The 2017 Major League Baseball draft – all 1,215 picks of it – is finished and next year's edition is less than a year away.  A lot will change before next June, but one thing is fairly certain: The Phillies will have one of the top picks. They have baseball's worst record, and here's a peek at whom they could land if they get the No. 1 pick.

  • RHP Brady Singer, Florida – Singer moved into the Gators rotation this season and registered a 3.29 ERA in 112 innings. He struck out 108 and walked just 29. He throws a mid-90s fastball, a slider, and a change-up. He could pitch for Florida this weekend at the College World Series. Singer was a second-round pick in 2015 by Toronto but chose college. He is also not a fan of rain delays.
  • OF/1B Seth Beer, Clemson – In his first two college seasons, Beer batted .333 with 1.157 OPS. The lefthanded power hitter bashed 16 homers this year and drove in 53 runs in 218 at-bats. Beer might have been the No. 1 pick after his freshman season if he had been eligible. His strong arm could allow him to play in right field.
  • RHP Kumar Rocker, North Oconee (Ga.) High – Rocker, who is committed to Vanderbilt, is 6-foot-4 and pairs his mid-90s fastball with a change-up and slider. He's built like a defensive end, which is the position he played for his high school football team. His father, Tracy, played for the Redskins and was a longtime coach in college and the NFL.
  • SS Brice Turang, Santiago (Calif.) High – Turang batted .465 this season with just one strikeout in 101 at-bats at Santiago High in Southern California, where he plays for his dad. His position and ability to control the strike zone can draw an easy comparison to J.P. Crawford. The slick shortstop is committed to LSU, and the Los Angeles Times named him to its all-star team.

Zoellner to play third

Jack Zoellner spent four seasons at Nevada playing first base, but the Phillies plan to move him to third, the position he played in high school.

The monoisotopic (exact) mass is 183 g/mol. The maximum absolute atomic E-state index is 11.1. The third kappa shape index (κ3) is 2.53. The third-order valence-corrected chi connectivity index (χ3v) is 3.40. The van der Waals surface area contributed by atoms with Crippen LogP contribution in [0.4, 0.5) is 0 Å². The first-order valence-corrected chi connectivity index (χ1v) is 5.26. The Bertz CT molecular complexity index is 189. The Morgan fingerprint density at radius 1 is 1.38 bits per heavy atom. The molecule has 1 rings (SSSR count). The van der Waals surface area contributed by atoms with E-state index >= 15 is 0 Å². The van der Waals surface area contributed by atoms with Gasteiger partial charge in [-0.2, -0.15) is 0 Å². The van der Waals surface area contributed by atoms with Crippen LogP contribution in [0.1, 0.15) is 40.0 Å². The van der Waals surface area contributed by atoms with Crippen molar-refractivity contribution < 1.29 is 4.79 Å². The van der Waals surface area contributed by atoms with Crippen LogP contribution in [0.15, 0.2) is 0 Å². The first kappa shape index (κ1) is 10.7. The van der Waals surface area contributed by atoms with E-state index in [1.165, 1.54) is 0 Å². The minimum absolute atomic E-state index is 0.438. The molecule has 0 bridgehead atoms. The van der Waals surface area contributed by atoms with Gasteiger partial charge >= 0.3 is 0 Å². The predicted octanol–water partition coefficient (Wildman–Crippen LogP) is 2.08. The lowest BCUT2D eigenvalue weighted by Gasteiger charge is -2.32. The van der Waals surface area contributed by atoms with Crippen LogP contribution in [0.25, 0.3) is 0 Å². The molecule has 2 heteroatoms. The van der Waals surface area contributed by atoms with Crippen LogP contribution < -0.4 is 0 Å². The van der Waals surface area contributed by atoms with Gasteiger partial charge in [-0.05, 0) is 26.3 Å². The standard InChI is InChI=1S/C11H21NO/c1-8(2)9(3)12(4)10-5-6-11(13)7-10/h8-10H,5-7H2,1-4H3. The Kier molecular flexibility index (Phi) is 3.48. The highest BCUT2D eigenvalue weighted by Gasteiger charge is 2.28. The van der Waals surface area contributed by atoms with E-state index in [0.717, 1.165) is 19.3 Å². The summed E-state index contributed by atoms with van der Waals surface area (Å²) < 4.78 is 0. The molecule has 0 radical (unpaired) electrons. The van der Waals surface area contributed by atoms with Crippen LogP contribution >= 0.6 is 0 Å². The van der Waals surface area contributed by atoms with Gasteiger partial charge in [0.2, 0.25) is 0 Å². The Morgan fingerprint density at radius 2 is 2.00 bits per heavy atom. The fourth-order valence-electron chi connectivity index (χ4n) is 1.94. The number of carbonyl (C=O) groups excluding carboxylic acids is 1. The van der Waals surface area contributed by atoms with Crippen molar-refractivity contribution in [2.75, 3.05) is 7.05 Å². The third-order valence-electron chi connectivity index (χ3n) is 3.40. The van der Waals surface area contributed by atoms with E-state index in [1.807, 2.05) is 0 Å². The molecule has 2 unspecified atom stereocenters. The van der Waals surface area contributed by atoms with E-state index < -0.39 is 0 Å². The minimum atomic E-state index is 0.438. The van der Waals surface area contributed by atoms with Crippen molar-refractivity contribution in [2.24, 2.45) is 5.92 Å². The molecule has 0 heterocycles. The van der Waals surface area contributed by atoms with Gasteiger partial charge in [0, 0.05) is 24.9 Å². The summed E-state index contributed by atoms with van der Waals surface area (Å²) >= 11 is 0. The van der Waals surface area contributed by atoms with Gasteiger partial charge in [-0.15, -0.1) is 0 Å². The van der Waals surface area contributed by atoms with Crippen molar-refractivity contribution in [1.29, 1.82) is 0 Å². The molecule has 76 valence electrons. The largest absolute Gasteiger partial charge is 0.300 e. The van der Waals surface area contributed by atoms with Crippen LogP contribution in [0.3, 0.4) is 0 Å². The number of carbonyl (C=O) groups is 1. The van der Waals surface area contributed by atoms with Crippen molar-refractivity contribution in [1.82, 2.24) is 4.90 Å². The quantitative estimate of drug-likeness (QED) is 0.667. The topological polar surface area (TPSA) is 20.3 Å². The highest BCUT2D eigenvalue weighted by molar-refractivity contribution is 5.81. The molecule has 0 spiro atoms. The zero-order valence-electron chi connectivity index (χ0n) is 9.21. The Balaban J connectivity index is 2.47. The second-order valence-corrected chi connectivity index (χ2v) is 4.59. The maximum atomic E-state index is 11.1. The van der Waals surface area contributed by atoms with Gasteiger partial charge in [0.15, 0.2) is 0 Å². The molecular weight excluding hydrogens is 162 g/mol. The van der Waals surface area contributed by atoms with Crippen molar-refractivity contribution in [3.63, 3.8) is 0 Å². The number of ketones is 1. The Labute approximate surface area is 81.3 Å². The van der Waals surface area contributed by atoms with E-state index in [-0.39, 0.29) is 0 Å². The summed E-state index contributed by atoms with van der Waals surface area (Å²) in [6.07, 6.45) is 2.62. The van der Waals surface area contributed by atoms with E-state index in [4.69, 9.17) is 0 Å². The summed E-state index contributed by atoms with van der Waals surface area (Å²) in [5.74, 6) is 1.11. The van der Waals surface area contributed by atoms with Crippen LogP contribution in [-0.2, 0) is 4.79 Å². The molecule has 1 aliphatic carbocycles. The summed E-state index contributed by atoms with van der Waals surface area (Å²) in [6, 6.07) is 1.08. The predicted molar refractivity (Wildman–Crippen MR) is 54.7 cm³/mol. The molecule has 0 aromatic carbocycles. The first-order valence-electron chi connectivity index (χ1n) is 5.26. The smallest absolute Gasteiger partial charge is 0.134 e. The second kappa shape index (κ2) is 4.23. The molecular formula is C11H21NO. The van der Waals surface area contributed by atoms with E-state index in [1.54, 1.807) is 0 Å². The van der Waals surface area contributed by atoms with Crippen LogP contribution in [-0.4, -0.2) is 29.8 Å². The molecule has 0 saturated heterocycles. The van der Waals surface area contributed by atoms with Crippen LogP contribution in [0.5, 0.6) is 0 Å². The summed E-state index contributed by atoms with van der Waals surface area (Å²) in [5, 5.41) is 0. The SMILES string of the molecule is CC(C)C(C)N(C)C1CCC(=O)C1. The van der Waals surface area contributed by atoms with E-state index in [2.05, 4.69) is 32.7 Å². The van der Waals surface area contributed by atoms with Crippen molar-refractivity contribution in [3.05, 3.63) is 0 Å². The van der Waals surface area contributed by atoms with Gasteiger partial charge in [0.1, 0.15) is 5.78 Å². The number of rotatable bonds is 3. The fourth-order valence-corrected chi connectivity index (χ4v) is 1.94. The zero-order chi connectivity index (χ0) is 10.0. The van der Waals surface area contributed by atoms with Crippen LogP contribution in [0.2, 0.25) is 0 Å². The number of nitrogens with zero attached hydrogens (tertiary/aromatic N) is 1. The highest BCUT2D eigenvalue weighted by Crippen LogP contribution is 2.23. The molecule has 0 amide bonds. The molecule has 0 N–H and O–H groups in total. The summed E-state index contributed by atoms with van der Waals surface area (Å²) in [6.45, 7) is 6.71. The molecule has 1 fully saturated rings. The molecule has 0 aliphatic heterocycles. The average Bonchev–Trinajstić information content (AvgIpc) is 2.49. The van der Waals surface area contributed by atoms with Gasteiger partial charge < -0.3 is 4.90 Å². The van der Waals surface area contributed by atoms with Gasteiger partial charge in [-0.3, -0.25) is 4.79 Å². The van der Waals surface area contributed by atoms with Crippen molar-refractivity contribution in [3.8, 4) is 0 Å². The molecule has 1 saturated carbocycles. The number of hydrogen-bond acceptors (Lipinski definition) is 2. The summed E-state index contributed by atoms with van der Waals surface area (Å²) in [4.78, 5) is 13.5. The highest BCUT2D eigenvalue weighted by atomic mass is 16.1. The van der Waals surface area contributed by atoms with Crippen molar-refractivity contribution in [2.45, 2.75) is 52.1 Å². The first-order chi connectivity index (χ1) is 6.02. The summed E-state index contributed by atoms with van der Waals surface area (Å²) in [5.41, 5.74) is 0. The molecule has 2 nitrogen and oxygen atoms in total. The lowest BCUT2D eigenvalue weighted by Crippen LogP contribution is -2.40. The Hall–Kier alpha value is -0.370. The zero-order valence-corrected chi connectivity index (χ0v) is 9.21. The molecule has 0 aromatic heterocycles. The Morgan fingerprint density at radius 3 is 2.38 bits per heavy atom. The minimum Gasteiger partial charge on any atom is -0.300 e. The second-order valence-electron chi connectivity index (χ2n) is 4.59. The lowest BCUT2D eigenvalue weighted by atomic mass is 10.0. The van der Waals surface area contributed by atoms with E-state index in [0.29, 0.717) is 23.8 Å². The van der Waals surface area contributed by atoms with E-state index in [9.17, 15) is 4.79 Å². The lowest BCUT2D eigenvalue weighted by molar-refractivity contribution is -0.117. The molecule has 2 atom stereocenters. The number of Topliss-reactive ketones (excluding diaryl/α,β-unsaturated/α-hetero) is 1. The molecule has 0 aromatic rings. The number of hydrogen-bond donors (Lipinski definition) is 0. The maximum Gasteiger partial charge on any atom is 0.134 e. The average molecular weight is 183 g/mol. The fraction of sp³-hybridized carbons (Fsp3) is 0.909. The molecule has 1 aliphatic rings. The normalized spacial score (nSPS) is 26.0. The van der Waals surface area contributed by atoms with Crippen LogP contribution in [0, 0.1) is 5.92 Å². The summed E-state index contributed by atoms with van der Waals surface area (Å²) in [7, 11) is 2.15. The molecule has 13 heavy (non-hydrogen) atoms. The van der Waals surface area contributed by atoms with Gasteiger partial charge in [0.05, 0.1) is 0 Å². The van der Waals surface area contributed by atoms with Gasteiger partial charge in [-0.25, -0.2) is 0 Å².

"My coaches really liked me at first because I could save a lot of errors," said Zoellner, who was drafted in Tuesday's ninth round. "But I can definitely play third base. It's awesome. I've always wanted to play third base. That's what I wanted to play at the next level, and I'm glad the Phillies are giving me the opportunity to move back there."

Phillies area scout Brad Holland identified Zoellner as a third baseman. Phillies director of amateur scouting Johnny Almaraz said he "believes he's a future power-hitting third baseman." Zoellner, a lefthanded batter, hit 12 homers this season with a 1.133 OPS at Nevada. He visited Philly but could not take batting practice because he had suffered a broken hand in May when hit by a pitch. The injury – a slight fracture – did not require surgery and is nearly healed.

"I try not to think too much about the long ball. I try to just keep things simple, but it will definitely be enjoyable having a short right-field porch," Zoellner said about Citizens Bank Park. "I don't like to look at myself as a power hitter. I like to look at myself as a line-drive hitter that hits a lot of doubles and then I'll carry some balls out of the yard. But playing at the Phillies' park, I'll definitely be able to get some balls out of there with the short right-field porch."

Brogdon happy to join Phils

The Phillies ended Day 2 of the draft by selecting Connor Brogdon, a righthanded pitcher from Lewis-Clark State in Idaho, in the 10th round. The negotiations with Brogdon – whom Almaraz called "a big righthanded pitcher with a power fastball" – were a breeze.

"The area scout called me in the ninth and said, 'If we offered you $5,000, would you come play for us?' I'm a senior, so I know I'm not going to get a whole lot," Brogdon said. "I said 'Absolutely. I just want to get to work. I want that opportunity.' Ten minutes later, I get another call and it said 'Congratulations. You're now a Philadelphia Phillie.'"

Brogdon had a 2.91 ERA this season for Lewis-Clark, which won the NAIA national Title. He struck out 99 and walked 25 in 80 1/3 innings. The Phillies view him as a starter. He throws a low-90s fastball, a slider, a curveball, and a change-up. The ability to throw four pitches drew the Phillies' interest.

"I love having four pitches," Brogdon said. "A lot of hitters like to go up there and guess what's coming. If you have four pitches, there's a 75 percent chance that they're going to be wrong. It's definitely one of my strengths. Just have to learn to command my off-speed pitches a little bit more. And then the sky's the limit."